(1) The sediment may be dropped into a tank J situated underneath the thick mash receiving and settling tank I, where it is diluted with water, for example with two or three times the volume thereof, and well stirred up. This further dilution permits a quick sedimentation: but it will be noted that the quantity of water necessary for this dilution reduces the sugar content below an economic condition for direct fermenta- 7 may be effected of the secondary deposit from the sweet water just described, to obtain a maxi- The accompanying drawing conventionally ilmum amount of the valuable sugars The fermenters Q are 'of the closed type and heating of the thick mash." To facilitate the 30 preferably constructed of pohShed They are equipped with mechanical stirrers R orother devices for effecting agitation, and with recording thermometers. They are also connected to a circulating pump S that draws the fermenting liquid from a point near the bottom of the fermenter and circulates it through a cooler T, delivering the cooled mash at the top of the fermenter. The cooler is situated outside the fermenters, and one such cooler T can take care of three or more fermenters Q. This device is used to lower the temperature of the fermenting liquid whenever it becomes necessary. Fermentation temperatures are thus rigorously controlled between 28 degrees C. and 30 degrees C.

The first step in the preparation of the thin mash" at the fermenter is to introduce into the fermenter all of the water that is to be used as such for the fermentation operation. Then one-half of the total amount of thick mash to be used is added gradually, with continuous stirring, to insure thorough mixing. In this way an initial thin mash is prepared within the fermenter, having a Brix density varying between 20 degrees and 24 degrees. The pH is adjusted if necessary, and the mash is then inoculated with a footing or seed equivalent to from 10 per cent to 15 per cent the volume of total thin mas to be made. Gentle stirring of the fermenter contents is maintained while the yeast seeding is being incorporated.

Twelve hours after fermentation has started, another increment of thick mash is passed into the fermenter, taking care to keep the liquid within the fermenter in motion while the new increment is being added. The amount of thick mash added this time may amount to 0.3 of the total thick mash to be added to the fermenter.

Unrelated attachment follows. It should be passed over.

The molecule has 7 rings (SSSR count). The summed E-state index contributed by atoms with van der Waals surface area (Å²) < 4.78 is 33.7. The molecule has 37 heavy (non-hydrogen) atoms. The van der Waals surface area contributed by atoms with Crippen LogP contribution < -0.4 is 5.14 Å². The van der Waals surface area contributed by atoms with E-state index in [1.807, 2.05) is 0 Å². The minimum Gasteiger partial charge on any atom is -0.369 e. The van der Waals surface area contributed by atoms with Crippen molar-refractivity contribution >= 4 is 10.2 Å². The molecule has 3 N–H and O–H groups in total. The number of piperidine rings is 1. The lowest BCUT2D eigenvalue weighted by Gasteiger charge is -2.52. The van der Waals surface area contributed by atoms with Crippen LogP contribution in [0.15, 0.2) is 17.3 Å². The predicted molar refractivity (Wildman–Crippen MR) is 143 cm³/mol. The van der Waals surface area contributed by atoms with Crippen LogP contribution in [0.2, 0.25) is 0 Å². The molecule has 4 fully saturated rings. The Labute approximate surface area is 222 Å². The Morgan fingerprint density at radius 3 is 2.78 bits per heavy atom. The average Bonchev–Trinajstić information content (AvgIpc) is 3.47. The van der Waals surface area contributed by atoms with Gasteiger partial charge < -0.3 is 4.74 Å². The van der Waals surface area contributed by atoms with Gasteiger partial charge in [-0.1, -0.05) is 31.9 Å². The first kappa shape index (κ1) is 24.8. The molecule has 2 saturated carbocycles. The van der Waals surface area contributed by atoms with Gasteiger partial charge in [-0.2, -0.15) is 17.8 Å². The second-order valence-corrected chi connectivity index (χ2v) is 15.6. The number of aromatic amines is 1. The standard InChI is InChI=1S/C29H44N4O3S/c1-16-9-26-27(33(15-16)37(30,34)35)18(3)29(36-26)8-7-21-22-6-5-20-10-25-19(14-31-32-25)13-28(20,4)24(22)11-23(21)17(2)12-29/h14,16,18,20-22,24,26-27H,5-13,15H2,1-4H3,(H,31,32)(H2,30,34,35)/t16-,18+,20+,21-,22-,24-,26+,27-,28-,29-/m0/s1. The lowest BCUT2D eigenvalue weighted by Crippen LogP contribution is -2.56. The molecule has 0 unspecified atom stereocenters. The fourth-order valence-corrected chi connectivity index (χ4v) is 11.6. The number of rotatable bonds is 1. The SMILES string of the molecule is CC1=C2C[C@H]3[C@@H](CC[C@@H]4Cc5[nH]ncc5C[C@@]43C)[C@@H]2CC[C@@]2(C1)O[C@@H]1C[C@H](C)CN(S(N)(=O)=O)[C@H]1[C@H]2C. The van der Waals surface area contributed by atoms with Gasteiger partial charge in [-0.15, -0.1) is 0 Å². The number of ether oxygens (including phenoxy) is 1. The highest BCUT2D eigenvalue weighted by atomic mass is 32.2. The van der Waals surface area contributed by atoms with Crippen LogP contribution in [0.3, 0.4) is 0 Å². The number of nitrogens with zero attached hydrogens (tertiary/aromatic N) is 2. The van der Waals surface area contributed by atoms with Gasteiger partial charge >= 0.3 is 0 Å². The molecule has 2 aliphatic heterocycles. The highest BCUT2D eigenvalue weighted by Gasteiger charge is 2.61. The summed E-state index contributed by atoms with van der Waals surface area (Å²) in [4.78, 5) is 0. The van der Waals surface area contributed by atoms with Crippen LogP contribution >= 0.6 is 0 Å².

Any pH adjustment necessary may be accom nutriment.

increasing ash content is of particular value,

introduced by adding 0.5, then 0.3 andthen 0.2 of the total; that is, during the first eighteen hours of fermentation all of the thick mash" has been passed into the fermenter.

During the course of this fermentation, the acidity is maintained at substantially pH 5.0 to 5.2 by introduction f alkaline material as necessary to reduce the relative acidity produced through the fermentation action. The preferred agent for employment as alkaline material is percent ammonia water, as it adds no ash to the mash, and in itself forms an excellent nitrogenous yeast This capacity of alkalizing without when the residues are to be recovered and calcined to recover their potash content. Sodium and potassium carbonates may be employed as soluble alkalies for quickly effecting a change of acidity: and it is likewise feasibleto introduce powdered chalk or other form of calcium carbonate as a regulating agent. Normally, such additions need only be made at the times of the introduction of the successive increments of the thick mash, which is a matter of great convenience. I

From fifteen to thirty hours after addition of the last increment of thick mash," fermentation will have finished in most cases.

The temperature is maintained between substantially 28 degrees C. and 30 degrees C. This fermentation temperature range has been found to be optimum for the successful building of the unusually high alcoholic concentrations in the fermented mash without impairing yields and high fermentation efliciencies.

The optimum density for the thick mash depends upon the characteristics of the blackstrap molasses employed and upon the considerations of volume, settling time required or permissible, the heat units required for heating, and the rate of precipitation of impurities. It has been found that employment of substantially from 37 to 45 percent of water, in a formula such as that specifled above, is successful with various types of equipment and with various qualities of molasses.